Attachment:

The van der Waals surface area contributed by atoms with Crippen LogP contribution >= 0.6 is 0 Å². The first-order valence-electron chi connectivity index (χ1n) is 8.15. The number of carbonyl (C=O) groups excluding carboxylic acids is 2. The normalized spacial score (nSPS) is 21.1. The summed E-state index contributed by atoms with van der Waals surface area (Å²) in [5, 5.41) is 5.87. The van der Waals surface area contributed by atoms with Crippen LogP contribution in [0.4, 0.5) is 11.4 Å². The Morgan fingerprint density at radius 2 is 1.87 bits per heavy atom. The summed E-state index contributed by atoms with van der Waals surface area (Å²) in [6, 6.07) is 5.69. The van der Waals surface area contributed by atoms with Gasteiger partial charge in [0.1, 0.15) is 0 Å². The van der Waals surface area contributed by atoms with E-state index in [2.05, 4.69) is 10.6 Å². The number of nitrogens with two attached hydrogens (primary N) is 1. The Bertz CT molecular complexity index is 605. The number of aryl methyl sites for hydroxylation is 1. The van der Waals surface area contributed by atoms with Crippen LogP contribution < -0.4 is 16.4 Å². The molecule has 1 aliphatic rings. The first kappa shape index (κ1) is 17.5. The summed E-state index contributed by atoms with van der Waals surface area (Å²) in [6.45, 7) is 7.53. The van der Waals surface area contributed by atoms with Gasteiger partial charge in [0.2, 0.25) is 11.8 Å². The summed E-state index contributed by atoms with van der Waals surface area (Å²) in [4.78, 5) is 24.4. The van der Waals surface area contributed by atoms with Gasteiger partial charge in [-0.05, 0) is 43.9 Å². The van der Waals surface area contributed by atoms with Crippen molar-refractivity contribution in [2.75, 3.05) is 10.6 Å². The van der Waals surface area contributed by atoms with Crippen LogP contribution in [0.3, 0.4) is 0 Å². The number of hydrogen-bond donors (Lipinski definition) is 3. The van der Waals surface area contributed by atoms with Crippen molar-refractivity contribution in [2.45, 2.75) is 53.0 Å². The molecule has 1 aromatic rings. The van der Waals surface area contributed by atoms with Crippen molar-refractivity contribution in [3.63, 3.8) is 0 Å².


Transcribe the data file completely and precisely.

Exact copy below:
The van der Waals surface area contributed by atoms with Crippen LogP contribution >= 0.6 is 0 Å². The first-order valence-electron chi connectivity index (χ1n) is 8.15. The number of carbonyl (C=O) groups excluding carboxylic acids is 2. The normalized spacial score (nSPS) is 21.1. The summed E-state index contributed by atoms with van der Waals surface area (Å²) in [5, 5.41) is 5.87. The van der Waals surface area contributed by atoms with Crippen LogP contribution in [0.4, 0.5) is 11.4 Å². The Morgan fingerprint density at radius 2 is 1.87 bits per heavy atom. The summed E-state index contributed by atoms with van der Waals surface area (Å²) in [6, 6.07) is 5.69. The van der Waals surface area contributed by atoms with Gasteiger partial charge in [0.1, 0.15) is 0 Å². The van der Waals surface area contributed by atoms with E-state index in [2.05, 4.69) is 10.6 Å². The number of nitrogens with two attached hydrogens (primary N) is 1. The Bertz CT molecular complexity index is 605. The number of aryl methyl sites for hydroxylation is 1. The van der Waals surface area contributed by atoms with Crippen LogP contribution < -0.4 is 16.4 Å². The molecule has 1 aliphatic rings. The first kappa shape index (κ1) is 17.5. The summed E-state index contributed by atoms with van der Waals surface area (Å²) in [6.45, 7) is 7.53. The van der Waals surface area contributed by atoms with Gasteiger partial charge in [0.2, 0.25) is 11.8 Å². The summed E-state index contributed by atoms with van der Waals surface area (Å²) in [4.78, 5) is 24.4. The van der Waals surface area contributed by atoms with Gasteiger partial charge in [-0.05, 0) is 43.9 Å². The van der Waals surface area contributed by atoms with Crippen molar-refractivity contribution in [2.75, 3.05) is 10.6 Å². The van der Waals surface area contributed by atoms with Crippen LogP contribution in [0.3, 0.4) is 0 Å². The number of hydrogen-bond donors (Lipinski definition) is 3. The van der Waals surface area contributed by atoms with Crippen molar-refractivity contribution in [2.45, 2.75) is 53.0 Å². The molecule has 1 aromatic rings. The van der Waals surface area contributed by atoms with Crippen molar-refractivity contribution in [3.63, 3.8) is 0 Å².